Norman Ornstein of the conservatively leaning American Enterprise Institute is arguing that the GOP’s latest House Speaker Mike Johnson of Louisiana should not be in power in connection to (most recently) his mass release of Capitol footage from January 6, 2021.
The release was positioned to help advance conspiracy theories that the day’s violent events weren’t as bad as described, with some on the far-right already taking and flatly misrepresenting isolated clips.
“Mike Johnson is a disgrace. Abetted a violent insurrection, and now sugar coats it. This man should be nowhere near a position of authority, much less Speaker of the House,” Ornstein wrote on X (Twitter). His reference to abetting an insurrection covers the role Johnson had in advancing challenges after the last presidential election to its results. He helped shepherd the House GOP support for the failed Texas lawsuit challenging Biden’s 2020 wins in several other states, and he also helped lead the charge on the House floor for voting against certain electoral votes that Biden had nabbed in the 2020 race.
Johnson has also faced criticism for his self-evident interest in incorporating a puritanical form of Christianity into his political approach. In semi-recent footage highlighted in recent days by MSNBC, Johnson complained about what he described as an unfolding downfall of U.S. society, lumping the rate at which youth have identified as LGBTQ+ with rates of mental illness, all of which he also grouped with complaints like declines in church attendance and supposedly rising rejections of the concept of absolute truth.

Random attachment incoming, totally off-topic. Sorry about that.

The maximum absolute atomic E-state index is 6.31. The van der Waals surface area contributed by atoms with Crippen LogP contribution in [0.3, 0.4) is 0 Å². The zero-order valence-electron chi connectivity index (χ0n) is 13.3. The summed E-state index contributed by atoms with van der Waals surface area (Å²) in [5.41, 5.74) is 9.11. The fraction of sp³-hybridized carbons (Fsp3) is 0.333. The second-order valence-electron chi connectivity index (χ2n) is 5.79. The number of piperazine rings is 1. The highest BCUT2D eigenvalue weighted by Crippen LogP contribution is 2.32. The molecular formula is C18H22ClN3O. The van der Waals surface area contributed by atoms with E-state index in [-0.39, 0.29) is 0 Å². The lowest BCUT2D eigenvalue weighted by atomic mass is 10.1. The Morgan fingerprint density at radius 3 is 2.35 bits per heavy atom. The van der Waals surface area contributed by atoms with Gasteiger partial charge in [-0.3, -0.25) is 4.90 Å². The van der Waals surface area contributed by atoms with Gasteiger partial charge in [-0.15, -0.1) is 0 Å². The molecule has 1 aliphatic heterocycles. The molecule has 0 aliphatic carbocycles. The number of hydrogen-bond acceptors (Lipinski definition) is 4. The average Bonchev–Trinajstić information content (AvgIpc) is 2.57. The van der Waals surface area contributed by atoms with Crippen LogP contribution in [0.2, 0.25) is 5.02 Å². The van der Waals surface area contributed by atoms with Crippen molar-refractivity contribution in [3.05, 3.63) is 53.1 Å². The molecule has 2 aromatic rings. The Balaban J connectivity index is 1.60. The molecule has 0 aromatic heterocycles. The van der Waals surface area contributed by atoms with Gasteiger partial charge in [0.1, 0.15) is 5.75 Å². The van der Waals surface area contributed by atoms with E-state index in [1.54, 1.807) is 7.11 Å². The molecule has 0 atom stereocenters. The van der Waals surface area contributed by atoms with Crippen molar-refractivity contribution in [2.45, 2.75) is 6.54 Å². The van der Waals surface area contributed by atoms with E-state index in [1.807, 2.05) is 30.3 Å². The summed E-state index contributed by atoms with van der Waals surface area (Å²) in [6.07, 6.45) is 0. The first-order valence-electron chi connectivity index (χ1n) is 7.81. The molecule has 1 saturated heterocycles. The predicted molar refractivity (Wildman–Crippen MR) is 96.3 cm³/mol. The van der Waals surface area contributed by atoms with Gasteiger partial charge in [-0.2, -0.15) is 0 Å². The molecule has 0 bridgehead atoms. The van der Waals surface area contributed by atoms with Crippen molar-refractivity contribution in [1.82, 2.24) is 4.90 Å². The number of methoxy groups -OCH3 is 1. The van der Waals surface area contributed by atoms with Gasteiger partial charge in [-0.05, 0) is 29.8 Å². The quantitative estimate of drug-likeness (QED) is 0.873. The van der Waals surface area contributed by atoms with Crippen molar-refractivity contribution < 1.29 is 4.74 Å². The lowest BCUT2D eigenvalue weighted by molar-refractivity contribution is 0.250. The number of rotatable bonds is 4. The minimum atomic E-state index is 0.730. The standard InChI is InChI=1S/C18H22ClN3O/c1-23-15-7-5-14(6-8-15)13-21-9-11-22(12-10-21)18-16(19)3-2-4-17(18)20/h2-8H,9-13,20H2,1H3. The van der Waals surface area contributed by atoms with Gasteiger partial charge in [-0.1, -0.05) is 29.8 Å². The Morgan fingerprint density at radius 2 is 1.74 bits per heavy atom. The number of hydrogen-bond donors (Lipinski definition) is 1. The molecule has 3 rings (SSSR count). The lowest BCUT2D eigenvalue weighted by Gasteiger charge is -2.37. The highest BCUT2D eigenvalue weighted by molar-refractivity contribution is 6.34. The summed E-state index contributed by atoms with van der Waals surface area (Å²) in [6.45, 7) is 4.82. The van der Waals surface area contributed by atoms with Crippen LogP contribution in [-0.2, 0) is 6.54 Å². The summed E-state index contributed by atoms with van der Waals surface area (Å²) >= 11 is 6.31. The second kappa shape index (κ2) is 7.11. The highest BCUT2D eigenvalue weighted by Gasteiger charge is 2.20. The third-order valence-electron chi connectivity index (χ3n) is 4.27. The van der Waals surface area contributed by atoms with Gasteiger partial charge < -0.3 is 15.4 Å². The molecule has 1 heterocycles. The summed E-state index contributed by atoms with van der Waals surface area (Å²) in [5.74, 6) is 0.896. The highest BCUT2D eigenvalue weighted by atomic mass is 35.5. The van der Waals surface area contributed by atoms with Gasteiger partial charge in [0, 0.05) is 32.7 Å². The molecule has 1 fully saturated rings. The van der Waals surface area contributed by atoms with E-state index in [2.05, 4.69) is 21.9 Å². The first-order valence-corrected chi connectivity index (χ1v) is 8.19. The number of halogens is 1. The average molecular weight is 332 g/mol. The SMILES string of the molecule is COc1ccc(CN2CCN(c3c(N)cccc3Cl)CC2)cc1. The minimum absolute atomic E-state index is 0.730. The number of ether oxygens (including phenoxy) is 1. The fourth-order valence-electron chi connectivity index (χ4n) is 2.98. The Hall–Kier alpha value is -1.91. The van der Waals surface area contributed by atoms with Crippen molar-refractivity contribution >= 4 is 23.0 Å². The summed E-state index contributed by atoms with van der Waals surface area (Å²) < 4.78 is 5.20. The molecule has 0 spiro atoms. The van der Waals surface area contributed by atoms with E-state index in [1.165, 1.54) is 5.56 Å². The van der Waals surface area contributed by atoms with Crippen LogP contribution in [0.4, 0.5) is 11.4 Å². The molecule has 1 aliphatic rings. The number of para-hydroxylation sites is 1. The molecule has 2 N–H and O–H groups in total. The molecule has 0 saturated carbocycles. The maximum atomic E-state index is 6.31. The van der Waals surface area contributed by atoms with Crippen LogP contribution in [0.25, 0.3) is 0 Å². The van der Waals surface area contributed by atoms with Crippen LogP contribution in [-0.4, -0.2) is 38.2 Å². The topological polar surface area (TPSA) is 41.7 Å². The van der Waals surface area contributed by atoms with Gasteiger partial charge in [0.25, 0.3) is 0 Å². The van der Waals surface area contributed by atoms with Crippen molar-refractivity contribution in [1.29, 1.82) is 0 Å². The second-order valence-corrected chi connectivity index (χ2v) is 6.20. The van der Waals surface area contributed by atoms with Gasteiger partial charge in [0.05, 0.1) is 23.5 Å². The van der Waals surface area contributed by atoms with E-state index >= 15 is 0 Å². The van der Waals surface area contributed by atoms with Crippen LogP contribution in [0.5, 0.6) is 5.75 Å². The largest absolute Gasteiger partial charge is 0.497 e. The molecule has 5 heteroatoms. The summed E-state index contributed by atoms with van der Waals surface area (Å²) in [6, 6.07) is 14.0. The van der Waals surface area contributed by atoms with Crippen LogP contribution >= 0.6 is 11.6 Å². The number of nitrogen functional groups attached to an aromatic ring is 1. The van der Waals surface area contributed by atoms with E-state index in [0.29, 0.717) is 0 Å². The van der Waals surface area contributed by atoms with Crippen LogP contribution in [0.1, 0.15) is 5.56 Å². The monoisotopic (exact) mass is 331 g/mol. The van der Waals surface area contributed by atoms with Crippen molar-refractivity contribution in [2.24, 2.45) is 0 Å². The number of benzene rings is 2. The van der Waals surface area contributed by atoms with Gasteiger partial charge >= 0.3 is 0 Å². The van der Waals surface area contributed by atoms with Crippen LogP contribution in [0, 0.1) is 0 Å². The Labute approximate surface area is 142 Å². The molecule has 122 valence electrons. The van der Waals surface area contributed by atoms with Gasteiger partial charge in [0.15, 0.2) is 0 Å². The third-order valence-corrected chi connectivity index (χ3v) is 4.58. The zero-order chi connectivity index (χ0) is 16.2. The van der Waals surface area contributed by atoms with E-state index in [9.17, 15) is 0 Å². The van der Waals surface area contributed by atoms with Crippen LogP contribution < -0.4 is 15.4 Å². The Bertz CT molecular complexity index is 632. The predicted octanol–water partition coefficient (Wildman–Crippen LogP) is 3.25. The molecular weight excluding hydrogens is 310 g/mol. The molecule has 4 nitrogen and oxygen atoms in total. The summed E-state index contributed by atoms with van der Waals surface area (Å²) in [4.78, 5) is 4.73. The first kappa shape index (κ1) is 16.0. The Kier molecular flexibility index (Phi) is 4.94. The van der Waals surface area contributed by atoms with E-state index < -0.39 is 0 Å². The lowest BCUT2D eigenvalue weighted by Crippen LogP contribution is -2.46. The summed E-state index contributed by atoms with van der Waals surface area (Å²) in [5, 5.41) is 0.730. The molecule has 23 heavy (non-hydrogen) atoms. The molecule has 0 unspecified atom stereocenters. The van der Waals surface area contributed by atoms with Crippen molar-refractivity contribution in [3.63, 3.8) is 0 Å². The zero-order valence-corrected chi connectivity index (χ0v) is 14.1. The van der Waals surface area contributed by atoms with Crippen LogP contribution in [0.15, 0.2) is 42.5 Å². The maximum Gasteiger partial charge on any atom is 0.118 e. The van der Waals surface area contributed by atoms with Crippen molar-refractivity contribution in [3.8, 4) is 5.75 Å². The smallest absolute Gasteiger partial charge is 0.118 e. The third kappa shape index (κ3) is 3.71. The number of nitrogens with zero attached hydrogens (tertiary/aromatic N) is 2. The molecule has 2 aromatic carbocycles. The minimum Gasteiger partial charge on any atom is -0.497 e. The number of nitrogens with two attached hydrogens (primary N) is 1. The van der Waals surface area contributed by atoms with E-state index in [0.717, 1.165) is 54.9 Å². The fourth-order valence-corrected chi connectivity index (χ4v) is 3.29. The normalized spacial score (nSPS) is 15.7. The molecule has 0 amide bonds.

Rev. Al Sharpton called Johnson’s version of Christianity a perversion. “I think hypocrisy is the kindest word you could use,” Sharpton said, live on MSNBC. “It’s also a distortion of what he claims to be his religion. Because what happens to the part in the Bible about love your neighbor?… They selectively misquote parts of the Bible to distort some very conservative, right-wing, archaic politics.”